Review: They Went Left

They Went Left by Monica Hesse

Category: Young Adult
Reviewer: Meira Drazin

Eighteen years old in 1945 when the Gross-Rosen concentration camp is liberated, Zofia Lederman’s body and mind are left shattered. But she cannot forget or give up on her promise to find her little brother Abek—the only one from her family beside her not to be sent to the left when they arrived at Auschwitz-Birkenau three years before—no matter what. So begins Monica Hesse’s THEY WENT LEFT, with Zofia first setting off for her former home in Sosnowiec, Poland and then across Poland and Germany to a displaced persons camp, where everyone is trying to piece together a future from a broken past.

Although I personally write contemporary Jewish literature for children, I am very thankful that Holocaust literature is still being written by authors, bought by publishers, and read by new generations of young people. And I welcome in particular books such as THEY WENT LEFT that seek to shine a light on aspects of which there is still darkness. With so much focus on Holocaust testimonials and never forgetting the horrors of what happened, the interstitial time between the War’s end and landing at the place from which to move forward has mostly been an ellipsis. In fact, although I spent much of my own childhood reading Holocaust literature, I had no idea until I read WHAT THE NIGHT SINGS by Vesper Stamper (Winner of the 2019 Sydney Taylor Book Award), that Bergen-Belsen—of which my own grandmother was a survivor—became a DP camp after liberation. And I read THEY WENT LEFT with special interest as although I was assigned it randomly to review, the DP camp Foehrenwald, where the bulk of the story takes place, in fact is where my husband’s grandparents—like Breine and Chaim in the novel—met and got married; my mother-in-law was born there.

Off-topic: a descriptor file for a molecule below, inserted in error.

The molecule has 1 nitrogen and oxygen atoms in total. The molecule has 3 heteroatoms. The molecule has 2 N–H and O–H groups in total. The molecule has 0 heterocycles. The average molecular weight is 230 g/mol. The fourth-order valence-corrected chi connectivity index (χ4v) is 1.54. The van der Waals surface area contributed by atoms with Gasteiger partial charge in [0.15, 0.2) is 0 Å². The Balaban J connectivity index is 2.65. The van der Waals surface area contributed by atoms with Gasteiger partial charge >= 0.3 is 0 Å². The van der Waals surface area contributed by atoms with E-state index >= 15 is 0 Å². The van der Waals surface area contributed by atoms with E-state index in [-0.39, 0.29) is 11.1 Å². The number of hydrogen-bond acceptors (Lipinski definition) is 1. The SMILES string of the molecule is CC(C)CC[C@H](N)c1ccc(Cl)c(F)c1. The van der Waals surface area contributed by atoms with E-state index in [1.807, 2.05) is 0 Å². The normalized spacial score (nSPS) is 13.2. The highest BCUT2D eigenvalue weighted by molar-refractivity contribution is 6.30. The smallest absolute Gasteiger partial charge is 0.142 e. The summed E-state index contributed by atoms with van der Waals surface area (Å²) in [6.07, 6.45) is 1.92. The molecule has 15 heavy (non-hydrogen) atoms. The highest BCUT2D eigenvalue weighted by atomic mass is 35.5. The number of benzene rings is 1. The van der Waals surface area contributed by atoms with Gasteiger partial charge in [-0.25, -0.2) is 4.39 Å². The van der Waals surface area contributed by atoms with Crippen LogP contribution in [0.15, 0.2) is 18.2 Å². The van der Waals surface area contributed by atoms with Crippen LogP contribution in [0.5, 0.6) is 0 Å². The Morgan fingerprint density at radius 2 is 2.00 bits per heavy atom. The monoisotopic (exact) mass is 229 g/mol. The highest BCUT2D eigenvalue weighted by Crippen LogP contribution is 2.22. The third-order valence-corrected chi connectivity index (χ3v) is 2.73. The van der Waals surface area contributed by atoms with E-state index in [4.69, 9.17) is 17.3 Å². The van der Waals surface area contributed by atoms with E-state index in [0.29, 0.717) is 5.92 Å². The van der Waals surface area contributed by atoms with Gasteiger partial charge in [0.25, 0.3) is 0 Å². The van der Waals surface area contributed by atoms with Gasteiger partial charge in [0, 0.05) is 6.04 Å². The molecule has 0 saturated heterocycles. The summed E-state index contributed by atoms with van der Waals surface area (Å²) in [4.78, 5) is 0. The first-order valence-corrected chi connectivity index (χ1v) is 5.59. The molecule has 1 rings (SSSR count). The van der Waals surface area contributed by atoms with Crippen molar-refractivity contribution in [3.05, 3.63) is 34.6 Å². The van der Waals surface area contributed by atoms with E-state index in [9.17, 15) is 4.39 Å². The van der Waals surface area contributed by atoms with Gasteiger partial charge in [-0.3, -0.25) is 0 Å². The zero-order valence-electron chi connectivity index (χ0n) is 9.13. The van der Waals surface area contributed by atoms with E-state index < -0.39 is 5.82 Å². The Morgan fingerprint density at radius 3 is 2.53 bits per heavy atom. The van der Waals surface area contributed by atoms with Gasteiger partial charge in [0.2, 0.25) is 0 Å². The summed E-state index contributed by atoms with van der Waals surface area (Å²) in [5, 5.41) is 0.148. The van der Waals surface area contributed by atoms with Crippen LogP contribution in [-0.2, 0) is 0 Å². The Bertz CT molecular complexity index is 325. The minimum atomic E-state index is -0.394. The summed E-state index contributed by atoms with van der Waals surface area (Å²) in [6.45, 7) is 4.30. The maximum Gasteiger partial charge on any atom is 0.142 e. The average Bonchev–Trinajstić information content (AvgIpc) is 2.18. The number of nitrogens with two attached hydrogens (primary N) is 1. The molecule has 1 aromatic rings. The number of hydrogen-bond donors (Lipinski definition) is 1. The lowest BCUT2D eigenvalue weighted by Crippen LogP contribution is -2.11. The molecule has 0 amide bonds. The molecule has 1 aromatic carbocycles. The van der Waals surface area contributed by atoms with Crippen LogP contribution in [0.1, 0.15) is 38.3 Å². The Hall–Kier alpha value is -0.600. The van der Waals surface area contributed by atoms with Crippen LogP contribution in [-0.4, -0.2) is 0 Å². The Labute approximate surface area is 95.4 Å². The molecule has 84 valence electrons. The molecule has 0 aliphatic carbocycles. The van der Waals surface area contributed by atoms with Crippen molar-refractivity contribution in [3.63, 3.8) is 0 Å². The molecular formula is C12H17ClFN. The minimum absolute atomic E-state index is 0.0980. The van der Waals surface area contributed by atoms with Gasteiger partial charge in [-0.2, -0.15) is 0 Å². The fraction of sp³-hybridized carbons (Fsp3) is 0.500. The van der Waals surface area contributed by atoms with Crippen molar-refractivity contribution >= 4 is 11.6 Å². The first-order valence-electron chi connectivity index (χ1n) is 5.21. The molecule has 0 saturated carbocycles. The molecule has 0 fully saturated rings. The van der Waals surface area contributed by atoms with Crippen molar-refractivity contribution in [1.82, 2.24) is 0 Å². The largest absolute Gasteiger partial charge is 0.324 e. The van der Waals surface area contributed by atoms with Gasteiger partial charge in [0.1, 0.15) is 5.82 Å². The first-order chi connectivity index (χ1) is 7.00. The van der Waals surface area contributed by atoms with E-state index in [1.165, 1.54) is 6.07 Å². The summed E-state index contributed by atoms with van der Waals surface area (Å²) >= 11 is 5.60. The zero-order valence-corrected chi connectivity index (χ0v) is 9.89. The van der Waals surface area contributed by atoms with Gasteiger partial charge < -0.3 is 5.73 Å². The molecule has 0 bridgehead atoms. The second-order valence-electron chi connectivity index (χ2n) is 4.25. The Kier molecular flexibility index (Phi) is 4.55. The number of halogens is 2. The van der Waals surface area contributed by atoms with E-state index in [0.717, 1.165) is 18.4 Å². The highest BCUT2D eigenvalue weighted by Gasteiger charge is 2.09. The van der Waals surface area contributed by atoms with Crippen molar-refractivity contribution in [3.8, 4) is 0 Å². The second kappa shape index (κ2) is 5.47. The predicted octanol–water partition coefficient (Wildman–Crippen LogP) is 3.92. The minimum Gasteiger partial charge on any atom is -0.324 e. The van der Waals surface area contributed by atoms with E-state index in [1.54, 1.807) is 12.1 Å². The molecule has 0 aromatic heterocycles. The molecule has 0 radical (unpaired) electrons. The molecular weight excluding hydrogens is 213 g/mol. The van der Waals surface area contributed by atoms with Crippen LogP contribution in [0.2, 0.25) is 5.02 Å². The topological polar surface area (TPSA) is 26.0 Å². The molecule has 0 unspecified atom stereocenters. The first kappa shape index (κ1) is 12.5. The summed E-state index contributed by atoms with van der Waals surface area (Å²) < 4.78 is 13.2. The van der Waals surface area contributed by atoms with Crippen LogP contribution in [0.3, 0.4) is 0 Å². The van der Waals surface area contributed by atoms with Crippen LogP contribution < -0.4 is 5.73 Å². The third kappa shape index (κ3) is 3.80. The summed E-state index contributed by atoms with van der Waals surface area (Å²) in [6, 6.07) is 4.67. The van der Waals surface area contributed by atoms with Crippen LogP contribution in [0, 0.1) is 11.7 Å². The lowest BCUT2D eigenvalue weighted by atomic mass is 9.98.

Meticulously researched, the novel manages to wear its research lightly, including important and accurate details that serve to give it shape and atmosphere, flavors and smells. Incidents and characters were inspired by survivor accounts. With hints from the beginning of an unreliable narrator and several plot twists—including one I saw coming with dread in my stomach, and one that totally took me by surprise—this novel is a real page-turner and although the ending ultimately left me uneasy, I spent the last 30 pages reading furiously into the night to find out what happens.

THEY WENT LEFT has strong literary merit, positive and authentic Jewish cultural content, is appropriate for teenage readers and solidly rooted in authentic and accurate detail through scholarship and research by the author. Its focus on a time period that has hardly been written about before makes it especially noteworthy.

Some readers, particularly adult ones, might be uncomfortable that Hesse uses concentration camp survivors in the setting of a DP camp as the characters and plot devices for a story whose ending makes it essentially amount to a high-concept psychological thriller. This tension feels at odds with the historical reality and significance of the time period, and I think it detracts from the worthiness and import of the book. Nevertheless, teenage readers (and adults) might use this meticulously-researched and gripping novel to learn about the Holocaust and the period of time after liberation, as well as a gateway to find out more. And as Hesse says in the historical notes, one of the reasons writing fiction about the Holocaust is so complicated is because the atrocities were so vast and horrific—and I might add, picking up the pieces so traumatized and complex—that even true things that happened can sound like fiction exaggerated for affect.

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Reviewer Meira Drazin’s debut middle grade novel HONEY AND ME was the recipient of the 2016 Sydney Taylor Manuscript Award and is forthcoming from Scholastic Press. She reads widely in many genres, but in particular middle grade and YA, and she is a strong advocate for Jewish education, both formal and informal. She has been a freelance writer for Jewish media and parenting magazines and has an MA in English and Comparative Literature. Originally from Toronto, Meira lived in New York for many years and now lives in London with her husband and four children. She blogs about middle grade books and publishing at